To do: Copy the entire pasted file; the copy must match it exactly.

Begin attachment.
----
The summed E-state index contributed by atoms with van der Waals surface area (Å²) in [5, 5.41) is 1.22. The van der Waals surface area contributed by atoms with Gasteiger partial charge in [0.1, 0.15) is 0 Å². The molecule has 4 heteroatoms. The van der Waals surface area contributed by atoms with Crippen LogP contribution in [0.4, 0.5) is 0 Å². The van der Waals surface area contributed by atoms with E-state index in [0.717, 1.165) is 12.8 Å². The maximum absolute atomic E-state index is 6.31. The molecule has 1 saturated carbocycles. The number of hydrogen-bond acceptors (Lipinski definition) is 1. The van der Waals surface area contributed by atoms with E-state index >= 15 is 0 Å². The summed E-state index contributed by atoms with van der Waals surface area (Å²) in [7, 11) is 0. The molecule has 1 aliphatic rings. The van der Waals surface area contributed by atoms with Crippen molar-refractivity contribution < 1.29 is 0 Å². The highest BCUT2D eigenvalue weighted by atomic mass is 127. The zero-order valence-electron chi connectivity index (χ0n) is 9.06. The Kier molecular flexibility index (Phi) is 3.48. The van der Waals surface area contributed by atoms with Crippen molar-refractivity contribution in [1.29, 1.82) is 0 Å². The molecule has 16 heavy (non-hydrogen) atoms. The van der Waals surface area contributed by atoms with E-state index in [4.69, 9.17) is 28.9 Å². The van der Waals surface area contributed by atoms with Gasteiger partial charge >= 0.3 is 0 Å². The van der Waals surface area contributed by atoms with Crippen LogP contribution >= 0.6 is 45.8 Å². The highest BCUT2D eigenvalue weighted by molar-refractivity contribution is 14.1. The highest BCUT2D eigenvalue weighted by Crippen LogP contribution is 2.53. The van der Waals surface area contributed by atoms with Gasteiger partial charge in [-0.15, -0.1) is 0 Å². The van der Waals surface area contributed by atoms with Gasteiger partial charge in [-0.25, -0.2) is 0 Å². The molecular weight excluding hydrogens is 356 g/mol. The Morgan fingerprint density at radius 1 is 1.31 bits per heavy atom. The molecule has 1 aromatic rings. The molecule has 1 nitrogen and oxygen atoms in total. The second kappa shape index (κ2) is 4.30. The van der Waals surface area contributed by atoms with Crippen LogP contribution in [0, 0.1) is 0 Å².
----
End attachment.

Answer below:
The summed E-state index contributed by atoms with van der Waals surface area (Å²) in [5, 5.41) is 1.22. The van der Waals surface area contributed by atoms with Gasteiger partial charge in [0.1, 0.15) is 0 Å². The molecule has 4 heteroatoms. The van der Waals surface area contributed by atoms with Crippen LogP contribution in [0.4, 0.5) is 0 Å². The van der Waals surface area contributed by atoms with E-state index in [0.717, 1.165) is 12.8 Å². The maximum absolute atomic E-state index is 6.31. The molecule has 1 saturated carbocycles. The number of hydrogen-bond acceptors (Lipinski definition) is 1. The van der Waals surface area contributed by atoms with E-state index >= 15 is 0 Å². The summed E-state index contributed by atoms with van der Waals surface area (Å²) in [7, 11) is 0. The molecule has 1 aliphatic rings. The van der Waals surface area contributed by atoms with Crippen molar-refractivity contribution < 1.29 is 0 Å². The highest BCUT2D eigenvalue weighted by atomic mass is 127. The zero-order valence-electron chi connectivity index (χ0n) is 9.06. The Kier molecular flexibility index (Phi) is 3.48. The van der Waals surface area contributed by atoms with Crippen molar-refractivity contribution in [1.29, 1.82) is 0 Å². The molecule has 16 heavy (non-hydrogen) atoms. The van der Waals surface area contributed by atoms with E-state index in [4.69, 9.17) is 28.9 Å². The van der Waals surface area contributed by atoms with Gasteiger partial charge >= 0.3 is 0 Å². The van der Waals surface area contributed by atoms with Crippen LogP contribution >= 0.6 is 45.8 Å². The highest BCUT2D eigenvalue weighted by molar-refractivity contribution is 14.1. The highest BCUT2D eigenvalue weighted by Crippen LogP contribution is 2.53. The van der Waals surface area contributed by atoms with Gasteiger partial charge in [-0.15, -0.1) is 0 Å². The van der Waals surface area contributed by atoms with Gasteiger partial charge in [-0.25, -0.2) is 0 Å². The molecular weight excluding hydrogens is 356 g/mol. The Morgan fingerprint density at radius 1 is 1.31 bits per heavy atom. The molecule has 1 aromatic rings. The molecule has 1 nitrogen and oxygen atoms in total. The second kappa shape index (κ2) is 4.30. The van der Waals surface area contributed by atoms with Crippen LogP contribution in [0, 0.1) is 0 Å².